The use of liquidated damages as a sole remedy for contractor delay is a well-established mechanism in the construction industry. It is designed to provide certainty for both employer and contractor in relation to the financial effects of the contractor’s culpable delay. The employer does not need to prove its loss caused by the contractor’s late completion, and the contractor knows the exact financial implications of its own actions, therefore giving both sides the certainty that they require in this scenario. Unfortunately, for a period of time recently, the Court of Appeal threw the liquidated damages mechanism into some considerable doubt in circumstances where the Contractor’s employment under the contract has been terminated.
The Supreme Court has now ruled in the case of Triple Point Technology Inc v PTT Public Company Limited  UKSC 29, reversing the Court of Appeal’s decision on this issue and bringing more certainty to the industry in relation to the legal and commercial implications of this scenario.
By way of brief reminder, the case related to a dispute between an oil and gas commodities trader and the software developer that it engaged to provide a new computer system for managing sales. The contract was split between phase 1, dealing with replacement of the existing system and phase 2, developing the system to accommodate new sales channels and trading mechanisms. The Contract said
“If the Contractor fails to deliver the work within the time specified and the delay has not been introduced by [the Employer], the Contractor shall be liable to pay the penalty at a rate of 0.1% of undelivered work per day of delay from the due date of delivery up to the date that the [Employer] accepts such work”.
Phase 1 was completed, albeit significantly late. PTT paid Triple Point for phase 1 but refused to pay phase 2 invoices on the basis of lack of progress. Triple Point did not dispute that it had missed milestones, but refused to continue without payment, suspending work and leaving site. PTT took that as repudiatory breach and terminated.
The High Court Judge, at first instance, held that the liquidated damages mechanism applied up to the date of completion of phase 1 and to termination in respect of phase 2, following which general damages were recoverable if proven thereafter.
In the Court of Appeal, three potential conclusions were considered:
- The liquidated damages mechanism falls away completely in circumstances of Contractor termination;
- The liquidated damages mechanism only applies up to the termination point, after which general damages can be claimed if proven;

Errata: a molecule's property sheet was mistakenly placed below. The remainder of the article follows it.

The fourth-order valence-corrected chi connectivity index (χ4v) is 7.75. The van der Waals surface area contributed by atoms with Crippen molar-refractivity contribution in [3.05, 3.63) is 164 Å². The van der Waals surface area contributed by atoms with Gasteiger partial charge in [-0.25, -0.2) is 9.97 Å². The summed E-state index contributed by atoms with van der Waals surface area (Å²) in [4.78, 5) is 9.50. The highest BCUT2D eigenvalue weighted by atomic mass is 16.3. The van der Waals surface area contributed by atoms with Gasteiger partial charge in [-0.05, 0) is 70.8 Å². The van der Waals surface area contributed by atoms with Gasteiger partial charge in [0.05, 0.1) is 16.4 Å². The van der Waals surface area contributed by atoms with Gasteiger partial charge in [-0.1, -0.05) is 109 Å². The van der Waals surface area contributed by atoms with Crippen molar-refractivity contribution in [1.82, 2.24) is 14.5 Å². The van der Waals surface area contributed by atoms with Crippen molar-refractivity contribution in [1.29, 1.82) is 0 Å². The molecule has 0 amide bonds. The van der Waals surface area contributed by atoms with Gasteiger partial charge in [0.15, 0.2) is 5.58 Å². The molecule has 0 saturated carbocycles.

- The liquidated damages mechanism continued all the way through until the original works achieved completion by the replacement Contractor.
The Court of Appeal decided that liquidated damages can be claimed for work that is completed, so point 1 above applies, therefore in circumstances where the Contractor is late and then its engagement under the contract is terminated so work is not completed, the entire liquidated damages mechanism is inapplicable, falls away and general damages must be proven.
The Supreme Court overturned the Court of Appeal’s Judgment, stating that the Court of Appeal’s conclusion that liquidated damages do not apply at all, was based on a very specific set of facts in one particular case, which is “inconsistent with commercial reality and the accepted function of liquidated damages”. The Supreme Court went so far as to comment that the situation is “well trodden”, referring to the orthodox view that liquidated damages can still be claimed by the employer for delays prior to termination, and in fact there is no need, in the Supreme Court’s view, to re-draft the clause to provide for that, thereby confirming that point 2 above is the presumptive analysis so (subject to a contract clause clearly and expressly stating otherwise) liquidated damages apply for any period of delay up to the date of termination, but not beyond. The Supreme Court could see no reason why employers would wish to forego the benefits of certainty provided by pre-agreed liquidated damages for delay. In fact, one Supreme Court of Justice asked counsel to scan standard form of construction contracts to see if any of the wording reflected the Court of Appeal’s position, but counsel were unable to do so.
As a result, employers and contractors in the construction industry do not need to redraft their contract as the Supreme Court have emphasised that the liquidated damages mechanism works in this way and the parties should be taken to understand that from the start. From the employer’s position, accrued rights are protected, and termination liability has a prospective effect. From the contractor’s perspective, the financial implications of delay can be predicted. For the period prior to termination, neither party has to prove/defend a large claim for general damages – that would only apply for any period after termination, rather than the whole job.
The Supreme Court only accepts appeals from the Court of Appeal where they relate to matters of general public importance, and certainly for the entire construction industry that uses liquidated damages mechanisms on a daily basis, this need for certainty is fundamental and on this issue, has now been achieved.